c. Sì, (he didn’t come) (Assert d’N)
  d. No, (he did come) (Assert not d’N)

Krifka, working on extant descriptions of English, points out that such full optionality is not in fact observed. To account for that, he formulates two constraints on the combinations of particles and DRs. These constraints are ranked and violable, and interact in an Optimality-Theoretic fashion. The constraints are the following, with (41) dominating (42):23

(41) *NONSAL: Penalizes reference to less-salient discourse referents.

(42) *DISAGR: Penalizes disagreement with the other speaker.

The latter will concern us only marginally: in Krifka’s discussion, its role is to account for the fact that disagreeing answers are usually more marked than agreeing answers, and consequently are often expressed by more emphatic means (e.g., a special prosodic contour or a long answer). What is crucial in the account of the exceptional answering pattern is the constraint in (41). The constraint presupposes that a salience ordering exists among DRs, and given two or more DRs in a conversation, reference to the most salient DR must be preferred. In this light, the issue of the criteria of salience must be brought to attention.

As for the salience of DRs, Krifka assumes the following to hold:

… in typical cases in which a negated clause is asserted, the non-negated proposition will already be salient in the context. For example, it is hard to imagine that a sentence like Ede didn’t steal the cookie could be uttered in a context in which the proposition ‘Ede stole the cookie’ is not salient already, e.g. as a possible explanation why the cookie is lacking. (Krifka 2013: §S4.1)

The claim, not further elaborated upon, seems to echo a philosophical and linguistic tradition (Strawson 1952; Givón 1978; Horn 1989) that assumes that a fundamental pragmatic asymmetry exists between positive and negative sentences. The latter, according to this view, can only be used if the proposition corresponding to their positive counterpart has been previously introduced in some capacity. In Givón (1978)’s example: imagine two persons meeting for the first time in a while. All other things being equal, one could answer the other’s question What’s new? with My wife is pregnant, but not with its negative counterpart My wife is not pregnant. For the latter answer to be felicitous, the characters must share a previous knowledge of a possibility, an expectation or the hope for the woman to be pregnant.

To a first approximation, one could extend the same insight to negative total polar questions. Both inner and outer negative polar questions, actually, share an epistemic bias towards p: if a speaker were entirely agnostic as to whether p is the case, she would most likely ask a positive rather than a negative total polar question. This observation supports the view that in contexts where a negative total polar question is asked, the DR corresponding to p is more salient than the DR corresponding to ¬p. If that is the case, the P-N answering pattern is derived, as shown in this tableau:

(43) [ActP QUEST [NegP↪d’N Giannii non è [TP↪d ti è arrivato?]]]

    1. (44)
    1.     Exp. Ref. Meaning *NONSAL *DISAGR  
      (☞) a d ‘He did.’   * PD
      ((☞)) b d’N ‘He didn’t.’ *   NA
      c no d ‘He didn’t.’     NA
        d no d’N ‘He did.’ * * PD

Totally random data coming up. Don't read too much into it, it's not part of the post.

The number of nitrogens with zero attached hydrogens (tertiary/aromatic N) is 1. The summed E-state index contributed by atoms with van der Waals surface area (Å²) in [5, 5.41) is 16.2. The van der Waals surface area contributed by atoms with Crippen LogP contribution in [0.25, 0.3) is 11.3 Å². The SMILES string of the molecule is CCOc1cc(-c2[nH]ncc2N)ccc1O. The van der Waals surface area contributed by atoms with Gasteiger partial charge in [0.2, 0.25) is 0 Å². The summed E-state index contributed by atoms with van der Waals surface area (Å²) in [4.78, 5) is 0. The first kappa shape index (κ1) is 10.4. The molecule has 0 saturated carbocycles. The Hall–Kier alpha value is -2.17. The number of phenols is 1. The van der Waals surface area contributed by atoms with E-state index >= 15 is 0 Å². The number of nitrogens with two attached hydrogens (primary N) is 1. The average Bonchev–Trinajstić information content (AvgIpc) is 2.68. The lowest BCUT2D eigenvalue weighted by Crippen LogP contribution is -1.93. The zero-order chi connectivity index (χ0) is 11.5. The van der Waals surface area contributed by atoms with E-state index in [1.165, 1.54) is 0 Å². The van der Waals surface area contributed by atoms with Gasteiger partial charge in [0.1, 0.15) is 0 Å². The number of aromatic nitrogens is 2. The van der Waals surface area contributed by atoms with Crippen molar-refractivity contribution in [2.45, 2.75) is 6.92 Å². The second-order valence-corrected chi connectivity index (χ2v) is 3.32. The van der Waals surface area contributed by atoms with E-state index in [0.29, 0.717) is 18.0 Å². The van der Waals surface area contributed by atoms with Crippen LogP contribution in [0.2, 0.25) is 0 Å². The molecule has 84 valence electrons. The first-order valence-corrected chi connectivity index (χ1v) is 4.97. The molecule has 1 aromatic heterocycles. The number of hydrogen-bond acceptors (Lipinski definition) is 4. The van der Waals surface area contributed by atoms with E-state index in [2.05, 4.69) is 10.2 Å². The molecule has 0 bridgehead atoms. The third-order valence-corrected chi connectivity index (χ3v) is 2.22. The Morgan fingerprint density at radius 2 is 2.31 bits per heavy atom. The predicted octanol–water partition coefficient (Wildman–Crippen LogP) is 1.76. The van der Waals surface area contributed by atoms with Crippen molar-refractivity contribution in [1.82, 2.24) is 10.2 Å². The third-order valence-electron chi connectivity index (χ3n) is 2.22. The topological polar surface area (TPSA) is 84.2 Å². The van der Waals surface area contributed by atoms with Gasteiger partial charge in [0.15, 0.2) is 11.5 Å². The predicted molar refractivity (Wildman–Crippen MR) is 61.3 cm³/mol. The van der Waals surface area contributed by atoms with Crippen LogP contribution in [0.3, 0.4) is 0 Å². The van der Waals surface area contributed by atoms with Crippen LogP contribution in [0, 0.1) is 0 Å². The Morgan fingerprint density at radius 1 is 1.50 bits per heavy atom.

The candidates listed in (44) are pairings of forms and meanings, i.e., of particles and DRs. Candidate (44d) is rated as the worst because it violates both constraints: it picks up the non-salient negative DR d’N, and it expresses a disagreeing move. On the other hand, (44c) is the optimal candidate, because it violates neither: it picks up the most salient DR d and asserts its negation, thereby expressing an agreeing answer to the negative polar question. This means that a bare no expresses NA rather than PD. Candidates (44a–b) are suboptimal, because they violate one constraint each; but (44a) is better because it violates a lower ranking constraint: in (44a), the most salient DR d is picked up by the particle but expresses a disagreeing move with respect to the negative question; in (44b), an agreeing answer is expressed by picking up the non-salient DR d’N. As a result, a bare is used for PD rather than NA. Our empirical findings for answers to (inner) negative total questions are in line with Krifka’s predictions.

Now let us turn to negative nuclear polar questions. The introduction of *NONSAL leaves open the possibility than in special cases the optimal choice of particles might be different than what seen in (44), due to a difference in the salience of the available DR. In passing, Krifka (2013) notes that this might be the case of polarity questions containing a focus (Krifka 2013: 14). Why would that be the case? As the reader may recall from section 3.1, Bianchi & Cruschina (2016) have argued that, in the interpretation of nuclear polar questions, a set of focus alternatives of propositional level is involved. The presupposition is introduced that one of the alternatives is true. An example of such an alternative set is shown in (45):

(45) ⟦GIANNI non è arrivato?⟧f = {Gianni didn’t arrive, Marco didn’t arrive, Lucia didn’t arrive …}

In Krifka’s terms, we can assume that the question in (45) introduces two DRs, corresponding to p = that Gianni did arrive and ¬p = that Gianni did not arrive. Crucially, it is plausible that the DR corresponding to ¬p might be the most salient of the two, because it belongs to the set of alternatives, while its positive counterpart does not. If we can assume as much, the A-D answering pattern is derived, as shown in the following tableau: